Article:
Author of "Embracing Auschwitz" and "Mensch•Marks: Life Lessons of a Human Rabbi - Wisdom for Untethered Times." Winner of the Rockower Award, the highest honor in Jewish journalism and 2019 Religion News Association Award for Excellence in Commentary. Musings of a rabbi, journalist, father, husband, poodle-owner, Red Sox fan and self-proclaimed mensch, taken from essays, columns, sermons and thin air. Writes regularly in the New York Jewish Week and Times of Israel.
I'm pleased to share with you that video of my Yom Kippur sermons has now been posted for easy access on YouTube. The sermons, "A Whale of a Tale" and "A Default on Forgiveness." can be accessed with text and audio by clicking here.Or click below to just watch them. By all means, feel free to share!
Kol Nidre Yom Kippur Day
The Sukkot festival begins at sunset this evening. A reminder that the first two days of the festival are full holidays, so our office will be closed and routine email, phone and social media communications from us will take a break. But of course, lots will still be happening over the next couple of days, including Zoom services at 10 (I'll be Zooming from our Sukkah, with lulav in hand) and our in-person Blessing of the Animals on Wed at 4 in the TBE Sukkah, weather permitting. Since we will not be able to send out notices for that event during the festival, if it is raining on Wed afternoon, you can assume that the Blessing of the Animals will be postponed.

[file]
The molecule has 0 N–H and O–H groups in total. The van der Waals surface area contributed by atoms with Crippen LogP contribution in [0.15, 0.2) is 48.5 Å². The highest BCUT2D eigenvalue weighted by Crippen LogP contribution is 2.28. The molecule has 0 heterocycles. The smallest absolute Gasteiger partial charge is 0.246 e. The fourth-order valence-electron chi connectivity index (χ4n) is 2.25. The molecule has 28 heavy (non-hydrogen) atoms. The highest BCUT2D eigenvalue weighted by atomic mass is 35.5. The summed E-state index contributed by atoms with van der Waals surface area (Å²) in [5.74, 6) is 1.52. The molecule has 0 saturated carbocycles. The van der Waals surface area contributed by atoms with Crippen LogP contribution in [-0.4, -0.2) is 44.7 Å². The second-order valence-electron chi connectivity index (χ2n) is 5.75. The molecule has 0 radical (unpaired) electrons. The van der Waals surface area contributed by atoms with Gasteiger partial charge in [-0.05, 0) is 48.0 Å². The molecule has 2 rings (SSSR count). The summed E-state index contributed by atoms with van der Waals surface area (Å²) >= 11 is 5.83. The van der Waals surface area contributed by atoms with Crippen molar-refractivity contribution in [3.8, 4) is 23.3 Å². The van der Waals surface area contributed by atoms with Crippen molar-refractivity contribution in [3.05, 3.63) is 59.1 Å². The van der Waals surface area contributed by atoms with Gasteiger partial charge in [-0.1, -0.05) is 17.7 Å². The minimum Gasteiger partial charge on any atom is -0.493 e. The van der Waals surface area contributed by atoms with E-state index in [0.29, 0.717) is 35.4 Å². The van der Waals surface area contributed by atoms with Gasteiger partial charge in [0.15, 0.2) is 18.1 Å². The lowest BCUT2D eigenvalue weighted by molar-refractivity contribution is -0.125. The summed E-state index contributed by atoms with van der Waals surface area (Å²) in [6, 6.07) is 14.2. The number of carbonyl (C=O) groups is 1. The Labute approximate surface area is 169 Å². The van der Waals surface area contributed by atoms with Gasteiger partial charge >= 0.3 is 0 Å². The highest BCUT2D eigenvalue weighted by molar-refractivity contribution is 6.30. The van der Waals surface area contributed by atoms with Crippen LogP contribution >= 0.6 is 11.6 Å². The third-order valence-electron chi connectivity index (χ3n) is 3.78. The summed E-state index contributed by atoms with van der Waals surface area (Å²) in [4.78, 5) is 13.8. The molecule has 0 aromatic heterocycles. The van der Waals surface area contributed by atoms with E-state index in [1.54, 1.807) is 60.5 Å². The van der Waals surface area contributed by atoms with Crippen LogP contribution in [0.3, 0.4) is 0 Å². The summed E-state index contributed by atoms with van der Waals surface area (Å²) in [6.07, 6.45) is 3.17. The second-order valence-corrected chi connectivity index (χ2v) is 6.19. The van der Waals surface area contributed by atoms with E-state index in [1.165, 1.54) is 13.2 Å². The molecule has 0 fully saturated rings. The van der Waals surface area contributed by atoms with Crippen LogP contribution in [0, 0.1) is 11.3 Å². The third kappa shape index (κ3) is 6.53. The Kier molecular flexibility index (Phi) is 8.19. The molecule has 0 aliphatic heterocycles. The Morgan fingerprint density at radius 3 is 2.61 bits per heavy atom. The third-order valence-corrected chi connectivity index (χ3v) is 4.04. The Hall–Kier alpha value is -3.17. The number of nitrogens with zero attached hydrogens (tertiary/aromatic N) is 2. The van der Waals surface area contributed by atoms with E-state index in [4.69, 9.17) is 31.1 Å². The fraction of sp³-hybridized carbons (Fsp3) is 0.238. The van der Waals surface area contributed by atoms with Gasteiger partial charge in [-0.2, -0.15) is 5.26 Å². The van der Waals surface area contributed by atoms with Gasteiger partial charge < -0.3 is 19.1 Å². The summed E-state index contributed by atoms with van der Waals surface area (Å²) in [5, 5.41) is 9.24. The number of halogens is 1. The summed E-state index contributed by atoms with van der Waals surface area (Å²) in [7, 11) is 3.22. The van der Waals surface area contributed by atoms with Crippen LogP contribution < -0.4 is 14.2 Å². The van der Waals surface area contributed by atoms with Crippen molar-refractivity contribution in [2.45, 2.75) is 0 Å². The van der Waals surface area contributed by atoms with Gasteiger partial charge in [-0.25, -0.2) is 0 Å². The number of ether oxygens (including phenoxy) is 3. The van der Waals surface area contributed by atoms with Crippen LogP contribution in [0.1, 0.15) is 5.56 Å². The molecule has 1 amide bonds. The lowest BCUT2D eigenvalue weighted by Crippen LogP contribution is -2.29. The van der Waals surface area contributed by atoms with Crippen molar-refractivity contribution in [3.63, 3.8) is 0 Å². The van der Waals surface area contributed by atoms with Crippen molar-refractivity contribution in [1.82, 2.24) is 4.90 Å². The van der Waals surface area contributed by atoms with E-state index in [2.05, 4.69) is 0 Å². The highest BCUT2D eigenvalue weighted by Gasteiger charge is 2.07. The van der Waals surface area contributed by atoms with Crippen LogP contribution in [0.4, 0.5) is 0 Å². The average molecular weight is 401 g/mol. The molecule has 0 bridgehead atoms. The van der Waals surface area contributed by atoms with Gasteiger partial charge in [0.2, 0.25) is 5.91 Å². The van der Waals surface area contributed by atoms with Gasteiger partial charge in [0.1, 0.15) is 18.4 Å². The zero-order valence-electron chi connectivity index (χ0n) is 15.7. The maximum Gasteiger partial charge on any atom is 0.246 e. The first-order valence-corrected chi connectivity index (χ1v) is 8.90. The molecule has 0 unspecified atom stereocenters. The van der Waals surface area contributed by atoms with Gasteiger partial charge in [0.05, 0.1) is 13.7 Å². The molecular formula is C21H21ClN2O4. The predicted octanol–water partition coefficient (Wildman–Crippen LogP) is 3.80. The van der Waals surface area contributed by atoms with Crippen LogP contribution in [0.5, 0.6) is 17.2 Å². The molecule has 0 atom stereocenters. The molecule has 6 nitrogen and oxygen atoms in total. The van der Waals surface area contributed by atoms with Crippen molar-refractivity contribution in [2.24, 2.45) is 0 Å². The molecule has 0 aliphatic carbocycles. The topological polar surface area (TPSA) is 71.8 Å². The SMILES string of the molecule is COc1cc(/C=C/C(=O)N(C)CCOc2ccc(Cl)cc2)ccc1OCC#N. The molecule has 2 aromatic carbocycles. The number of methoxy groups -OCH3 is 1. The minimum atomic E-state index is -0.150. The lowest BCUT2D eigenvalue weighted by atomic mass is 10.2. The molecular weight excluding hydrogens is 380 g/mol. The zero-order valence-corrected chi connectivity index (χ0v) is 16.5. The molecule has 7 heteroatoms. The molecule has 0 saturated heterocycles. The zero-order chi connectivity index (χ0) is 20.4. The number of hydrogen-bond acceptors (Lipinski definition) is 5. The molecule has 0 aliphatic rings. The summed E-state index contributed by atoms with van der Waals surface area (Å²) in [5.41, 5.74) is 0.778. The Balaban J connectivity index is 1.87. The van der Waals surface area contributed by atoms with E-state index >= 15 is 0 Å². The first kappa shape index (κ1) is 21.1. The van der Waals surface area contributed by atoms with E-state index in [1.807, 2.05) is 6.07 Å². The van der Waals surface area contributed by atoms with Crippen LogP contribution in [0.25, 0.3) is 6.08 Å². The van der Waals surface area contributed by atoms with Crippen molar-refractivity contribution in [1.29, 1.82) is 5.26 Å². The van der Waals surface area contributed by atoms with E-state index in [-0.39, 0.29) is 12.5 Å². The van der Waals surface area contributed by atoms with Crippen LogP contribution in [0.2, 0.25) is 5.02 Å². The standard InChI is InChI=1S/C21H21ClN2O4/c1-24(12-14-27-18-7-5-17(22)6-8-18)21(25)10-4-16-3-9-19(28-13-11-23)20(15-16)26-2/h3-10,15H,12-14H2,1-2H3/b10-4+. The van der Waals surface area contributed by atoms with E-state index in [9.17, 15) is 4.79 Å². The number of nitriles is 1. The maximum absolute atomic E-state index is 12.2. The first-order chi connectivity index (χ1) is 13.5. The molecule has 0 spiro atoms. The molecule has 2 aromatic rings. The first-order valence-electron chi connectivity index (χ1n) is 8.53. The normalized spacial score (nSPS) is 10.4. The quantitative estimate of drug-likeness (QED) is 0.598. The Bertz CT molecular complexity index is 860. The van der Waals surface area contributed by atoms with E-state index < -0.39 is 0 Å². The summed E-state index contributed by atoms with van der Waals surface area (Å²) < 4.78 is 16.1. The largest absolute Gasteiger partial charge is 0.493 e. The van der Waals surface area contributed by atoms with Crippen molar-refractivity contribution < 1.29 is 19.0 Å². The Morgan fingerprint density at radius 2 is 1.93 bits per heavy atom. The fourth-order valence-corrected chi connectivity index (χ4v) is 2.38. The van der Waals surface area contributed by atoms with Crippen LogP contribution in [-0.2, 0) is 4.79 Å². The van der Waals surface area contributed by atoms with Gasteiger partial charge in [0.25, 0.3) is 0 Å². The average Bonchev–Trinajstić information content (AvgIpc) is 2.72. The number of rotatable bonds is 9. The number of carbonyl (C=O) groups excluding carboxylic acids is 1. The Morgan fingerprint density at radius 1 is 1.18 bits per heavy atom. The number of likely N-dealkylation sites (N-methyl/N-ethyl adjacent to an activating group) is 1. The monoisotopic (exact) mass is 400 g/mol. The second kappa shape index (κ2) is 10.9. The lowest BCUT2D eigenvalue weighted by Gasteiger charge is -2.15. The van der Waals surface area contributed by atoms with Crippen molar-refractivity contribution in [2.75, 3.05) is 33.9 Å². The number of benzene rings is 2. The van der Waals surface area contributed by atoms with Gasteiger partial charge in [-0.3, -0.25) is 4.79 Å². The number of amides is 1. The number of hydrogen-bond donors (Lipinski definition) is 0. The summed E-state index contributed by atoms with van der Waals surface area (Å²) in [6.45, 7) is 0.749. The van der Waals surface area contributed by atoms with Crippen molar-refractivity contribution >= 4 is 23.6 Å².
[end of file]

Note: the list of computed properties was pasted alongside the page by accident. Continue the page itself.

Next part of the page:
Rabbi Ginsburg will be speaking at services on Tuesday morning. On Wednesday, I'll be discussing "Not Your Grandmother's Sukkah." Sukkot is a holiday that begs us to get outside and interact with the environment - it's the original Jewish "Outward Bound."You can preview the materials here.And while we are at it, check out this tiny periscopic sukkah.
Yom Kippur has passed, but I wanted to share a very powerful short film, which connects to the theme of forgiveness:Forgiveness 5782, by Aaron Samuelsand produced by Reboot in partnership with Hillel International. This piece addresses the Jewish community’s collective atonement journey as we grapple with the pandemic of COVID-19 and the pandemic of racism that were each intertwined and hyper-present in the years 5780 and 5781. Accompanying the short film, Hillel has developed an educational toolkitto provide a framework for reflecting on the piece.